Who actually invented the high five?

Answered by Michael Wilson

The invention of the high five is often attributed to Lamont Sleets, who was not only the inventor but also its Johnny Appleseed, spreading its popularity far and wide. However, it is important to note that the low five had been a fixture of African-American culture since at least World War II.

Lamont Sleets, an African-American man born in the early 1950s, is credited with popularizing the high five in the late 1970s. He was a basketball player at Murray State University in Kentucky, and it was during a game in 1977 that he first performed the high five. After a teammate made an incredible play, Sleets instinctively raised his hand high in the air as a gesture of celebration. His teammate reciprocated, and the high five was born.

From that moment on, Sleets became known for his exuberant high fives on the court. His infectious enthusiasm quickly caught on with his teammates, fans, and eventually spread to other sports. Sleets’ flair for the high five was even featured in Sports Illustrated, further cementing its place in popular culture.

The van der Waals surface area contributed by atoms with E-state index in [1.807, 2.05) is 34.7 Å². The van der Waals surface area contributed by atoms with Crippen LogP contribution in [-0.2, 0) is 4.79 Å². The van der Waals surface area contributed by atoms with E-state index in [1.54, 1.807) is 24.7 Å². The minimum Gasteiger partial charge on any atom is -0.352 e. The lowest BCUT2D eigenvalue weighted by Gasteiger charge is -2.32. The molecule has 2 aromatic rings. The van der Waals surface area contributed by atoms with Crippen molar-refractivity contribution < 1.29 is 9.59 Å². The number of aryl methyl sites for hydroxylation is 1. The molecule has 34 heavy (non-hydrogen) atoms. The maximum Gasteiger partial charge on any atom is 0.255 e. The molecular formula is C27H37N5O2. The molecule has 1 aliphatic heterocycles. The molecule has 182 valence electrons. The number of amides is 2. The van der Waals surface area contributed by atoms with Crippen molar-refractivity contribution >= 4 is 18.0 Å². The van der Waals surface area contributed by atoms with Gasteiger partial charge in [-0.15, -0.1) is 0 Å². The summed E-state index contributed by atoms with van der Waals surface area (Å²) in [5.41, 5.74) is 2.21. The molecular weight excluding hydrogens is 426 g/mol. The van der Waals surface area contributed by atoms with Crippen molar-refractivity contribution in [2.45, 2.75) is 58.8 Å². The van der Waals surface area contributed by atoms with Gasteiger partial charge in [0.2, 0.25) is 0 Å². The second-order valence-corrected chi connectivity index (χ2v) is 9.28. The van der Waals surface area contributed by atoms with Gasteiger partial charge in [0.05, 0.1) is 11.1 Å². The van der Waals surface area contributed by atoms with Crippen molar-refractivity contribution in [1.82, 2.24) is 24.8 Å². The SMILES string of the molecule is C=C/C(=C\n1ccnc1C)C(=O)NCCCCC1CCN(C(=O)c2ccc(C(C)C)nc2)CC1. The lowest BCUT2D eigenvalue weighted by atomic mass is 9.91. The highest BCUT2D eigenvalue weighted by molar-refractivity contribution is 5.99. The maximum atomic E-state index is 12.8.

However, it is important to acknowledge that the low five had been a prevalent gesture in African-American communities long before Sleets’ high five. The low five, also known as the “dap” or “gimme five,” originated during World War II as a way for black soldiers to greet each other. It was a more subdued gesture, involving a palm-to-palm contact followed by a quick slide down to complete the greeting.

The high five, on the other hand, was a more energetic and visually striking gesture. It quickly gained popularity in the mainstream, becoming a symbol of celebration and camaraderie. Sleets played a significant role in popularizing the high five beyond the African-American community, but it is essential to recognize the cultural roots from which it emerged.

Lamont Sleets is often credited as the inventor of the high five, having popularized it through his basketball career in the late 1970s. However, it is crucial to acknowledge that the low five, a similar gesture, had been a part of African-American culture since World War II. Sleets’ contribution lies in his role as the Johnny Appleseed of the high five, spreading its popularity and making it a widely recognized symbol of celebration and unity.